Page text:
Terminating Employees for Cause
By Matthew Swanson and Brandon HillisLaw
Terminating employees can be difficult, stressful and, if not done properly, expensive. This is particularly true when an employee has been terminated for cause. In such situations, the employee and the employer will often have substantially different views as to the nature and consequences of the employee’s conduct or performance, and whether the employee is entitled to any compensation for having been terminated. A key issue will often be the employee’s history of misconduct or poor performance, and the manner in which the employer has addressed that history. This includes whether the employee received prior warnings or the employee’s actions were condoned by the employer.
Generally, an employer will not be able to terminate an employee for cause due to an employee’s misconduct or poor performance unless the employer has previously provided that employee with an appropriate warning and an opportunity to improve. While prior warnings may not be required for a single instance of severe misconduct or incompetence, (e.g., substantial theft, fraud or physical assault) lesser forms of undesirable behaviour or poor performance are not typically sufficient to justify dismissal for cause.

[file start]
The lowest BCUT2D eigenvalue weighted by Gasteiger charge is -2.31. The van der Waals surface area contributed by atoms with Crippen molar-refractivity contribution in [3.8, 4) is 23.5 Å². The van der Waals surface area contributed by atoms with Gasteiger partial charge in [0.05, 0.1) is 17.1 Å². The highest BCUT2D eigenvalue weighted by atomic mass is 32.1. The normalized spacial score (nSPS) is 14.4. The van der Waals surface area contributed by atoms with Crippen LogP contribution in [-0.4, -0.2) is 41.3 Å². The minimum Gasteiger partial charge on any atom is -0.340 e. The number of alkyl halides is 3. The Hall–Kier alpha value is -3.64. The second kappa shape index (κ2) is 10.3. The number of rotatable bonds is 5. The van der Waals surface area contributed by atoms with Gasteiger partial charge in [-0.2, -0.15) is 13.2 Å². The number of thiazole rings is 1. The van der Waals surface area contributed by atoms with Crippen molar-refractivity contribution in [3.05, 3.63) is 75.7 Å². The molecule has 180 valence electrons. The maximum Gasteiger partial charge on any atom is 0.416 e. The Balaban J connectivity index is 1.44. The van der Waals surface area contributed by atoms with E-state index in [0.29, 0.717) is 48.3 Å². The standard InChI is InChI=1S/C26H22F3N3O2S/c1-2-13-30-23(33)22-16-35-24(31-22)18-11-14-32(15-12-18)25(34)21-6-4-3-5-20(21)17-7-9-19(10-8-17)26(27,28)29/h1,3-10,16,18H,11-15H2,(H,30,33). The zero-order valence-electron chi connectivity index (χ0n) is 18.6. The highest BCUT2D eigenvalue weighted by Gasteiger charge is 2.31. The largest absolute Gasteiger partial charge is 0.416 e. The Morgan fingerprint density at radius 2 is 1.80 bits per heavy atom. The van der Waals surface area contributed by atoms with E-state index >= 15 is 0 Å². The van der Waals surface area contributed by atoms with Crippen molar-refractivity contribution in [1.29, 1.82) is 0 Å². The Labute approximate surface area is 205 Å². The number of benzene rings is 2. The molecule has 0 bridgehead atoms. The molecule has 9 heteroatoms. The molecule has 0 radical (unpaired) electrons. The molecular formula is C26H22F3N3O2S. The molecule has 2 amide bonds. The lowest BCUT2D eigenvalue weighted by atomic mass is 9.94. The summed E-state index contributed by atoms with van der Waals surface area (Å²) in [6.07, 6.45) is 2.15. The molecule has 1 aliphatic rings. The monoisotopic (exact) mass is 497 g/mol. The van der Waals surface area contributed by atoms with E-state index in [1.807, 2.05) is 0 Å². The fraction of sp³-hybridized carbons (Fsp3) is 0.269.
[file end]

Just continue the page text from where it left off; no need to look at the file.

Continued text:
When a warning is provided, the employer should clearly communicate that the employee’s conduct or performance has been unacceptable as well as the appropriate standards that must be met going forward. The employer must then give the employee a reasonable opportunity to improve on his or her conduct or performance. Employers may wish to offer to assist the employee in meeting the appropriate standards and may also wish to set up a time-line or schedule for improvement. Finally, and most significantly, any warning must clearly set out that the employee may be subject to discipline, which could include dismissal, if the issues raised are not addressed. The failure to provide appropriate warnings will jeopardize the employer’s ability to terminate for cause.
The employer’s conduct after a warning is given can be just as important as that of the employee who was warned. The mere fact that a warning was given may not be enough to support dismissal for cause if problems continue. Without taking any steps to follow through with the stated recourse, the employer may be deemed to have condoned the continued poor behaviour. Similarly, rewarding an employee that has failed to respond to an employer’s warnings—for instance, with a raise, bonus, promotion, or even just a positive review—could be considered condonation and may nullify the effects of prior warnings. If an employer has condoned the behaviour of some of its employees, it is likely that the employer will be deemed to have condoned such behaviour for all of its employees.
Terminating employees for cause is a complicated and challenging matter, and court disputes often arise. If an employer is unable to establish that appropriate warnings were provided prior to termination, that employer may find itself in a position where it cannot justify termination and may owe the dismissed employee considerable severance as a result.
Matthew Swanson and Brandon Hillis are lawyers at Borden Ladner Gervais LLP. Matthew practices commercial litigation, with an emphasis on contract and construction disputes, and Brandon practices labour and employment law. Send comments to firstname.lastname@example.org.